Diabetes may increase risk of hip and non vertebral fractures: Study
The research published online in Bone has revealed that diabetes patients are at greater risk of fractures.But the risk of hip fractures was greater in Type1diabetes than Type 2 diabetes.
Diabetes is known to cause a number of has a number of complications pertaining to heart, kidney, eyes and brain.A new study has highlighted the impact of diabetes on bone health - specifically fractures.
Researchers at University of Sheffield have found in new study that people living with diabetes are at increased risk of suffering hip and non-vertebral fractures.
People with type 1 diabetes are at increased risk of hip fractures compared to people with type 2 diabetes.Hip fracture risk is higher in people younger than 65 years for both type 1 and type 2 diabetes.In type 2 diabetes, insulin use and longer diabetes duration is associated with greater risk of hip fractures.
The findings were revealed during Diabetes Awareness Week (8-14 June 2020).
Lead researcher Dr Tatiane Vilaca, from the University of Sheffield's Mellanby Centre for Bone Research, said: "Diabetes can cause a number of well-known complications including kidney problems, loss of eyesight, problems with your feet and nerve damage. However, until now many people with diabetes and their doctors are unaware that they are also at greater risk of bone fractures.
"We need to raise awareness about the greater risk people with diabetes face to help them to prevent fractures. For example, preventing falls can reduce their risk of fracture.
"Fractures can be very serious, especially in older people. Hip fractures are the most severe as they cause such high disability. Around 76,000 people in the UK suffer a hip fracture every year and it is thought as many as 20 per cent of people will die within a year of the fracture. Many others don't fully regain mobility, and for many people it can cause a loss of independence."
One in 15 people in the UK have diabetes - a serious condition where your blood glucose level is too high. There are two main types, type 1 - when your body can't make insulin at all, and type 2 - when the insulin your body makes either can't work effectively, or you can't produce enough of it.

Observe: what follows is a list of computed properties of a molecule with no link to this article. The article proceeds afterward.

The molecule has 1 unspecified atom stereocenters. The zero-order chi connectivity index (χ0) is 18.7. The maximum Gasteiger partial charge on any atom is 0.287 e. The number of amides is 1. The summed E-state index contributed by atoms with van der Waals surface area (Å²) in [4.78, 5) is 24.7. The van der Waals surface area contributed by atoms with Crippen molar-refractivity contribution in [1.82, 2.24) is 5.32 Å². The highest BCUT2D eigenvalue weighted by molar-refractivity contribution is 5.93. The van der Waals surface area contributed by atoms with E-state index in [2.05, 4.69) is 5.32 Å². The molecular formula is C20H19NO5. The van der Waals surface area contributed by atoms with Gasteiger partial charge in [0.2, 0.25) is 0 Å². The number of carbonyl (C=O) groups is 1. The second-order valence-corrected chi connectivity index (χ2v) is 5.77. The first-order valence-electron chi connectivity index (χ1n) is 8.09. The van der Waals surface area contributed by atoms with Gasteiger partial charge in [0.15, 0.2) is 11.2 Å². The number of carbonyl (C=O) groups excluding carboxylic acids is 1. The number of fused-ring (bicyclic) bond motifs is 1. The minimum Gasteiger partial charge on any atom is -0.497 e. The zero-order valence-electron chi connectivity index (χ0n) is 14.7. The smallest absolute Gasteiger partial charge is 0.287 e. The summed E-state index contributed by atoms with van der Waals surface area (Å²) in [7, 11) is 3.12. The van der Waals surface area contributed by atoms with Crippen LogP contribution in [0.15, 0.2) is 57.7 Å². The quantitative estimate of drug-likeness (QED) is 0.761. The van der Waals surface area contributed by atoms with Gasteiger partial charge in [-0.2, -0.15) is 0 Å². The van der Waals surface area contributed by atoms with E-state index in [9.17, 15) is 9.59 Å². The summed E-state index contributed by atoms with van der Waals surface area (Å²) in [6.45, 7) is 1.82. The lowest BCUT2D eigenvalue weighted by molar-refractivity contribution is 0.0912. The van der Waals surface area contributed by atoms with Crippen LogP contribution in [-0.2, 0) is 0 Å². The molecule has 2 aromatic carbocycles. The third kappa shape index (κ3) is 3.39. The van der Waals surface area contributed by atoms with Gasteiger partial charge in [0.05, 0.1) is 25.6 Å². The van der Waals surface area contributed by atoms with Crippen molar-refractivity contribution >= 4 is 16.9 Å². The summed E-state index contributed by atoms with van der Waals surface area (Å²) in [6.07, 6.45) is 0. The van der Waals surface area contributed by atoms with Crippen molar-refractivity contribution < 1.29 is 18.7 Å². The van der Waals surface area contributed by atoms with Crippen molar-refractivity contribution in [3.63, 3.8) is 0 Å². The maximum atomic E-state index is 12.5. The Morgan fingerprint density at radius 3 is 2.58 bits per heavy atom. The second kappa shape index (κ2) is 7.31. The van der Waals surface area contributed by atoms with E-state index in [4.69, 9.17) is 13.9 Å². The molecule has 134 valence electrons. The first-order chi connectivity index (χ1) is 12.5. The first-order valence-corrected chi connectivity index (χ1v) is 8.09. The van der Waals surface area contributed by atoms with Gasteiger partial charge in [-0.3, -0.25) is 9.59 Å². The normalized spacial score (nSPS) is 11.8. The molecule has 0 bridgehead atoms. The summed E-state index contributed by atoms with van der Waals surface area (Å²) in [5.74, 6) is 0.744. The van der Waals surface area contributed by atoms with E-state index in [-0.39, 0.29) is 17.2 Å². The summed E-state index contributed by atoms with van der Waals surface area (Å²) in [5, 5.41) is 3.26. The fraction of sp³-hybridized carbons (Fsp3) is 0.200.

Professor Richard Eastell, Professor of Bone Metabolism and Director of the University of Sheffield's Mellanby Centre for Bone Research, said: "This important research highlights the urgent need for doctors to evaluate the risk of fracture for patients with diabetes and also to look at potential treatments which may help to reduce that risk.
"We hope that by raising awareness about the greater risk people with diabetes face, bone density and bone strength will become something that doctors assess routinely in patients with the condition in the same way they do currently for other well-known complications."
The research published online in Bone was conducted in collaboration with researchers from the University of Sheffield's School of Health and Related Research (ScHARR) and the University of California.
Steven Cummings, M.D., from Sutter Health, California, said: "Patients with diabetes and the doctors who care for them should be aware of the increased risk of fractures. Patients are encouraged to ask their doctors what to do about that risk, and doctors should assess the risk and consider treatment to reduce that risk."
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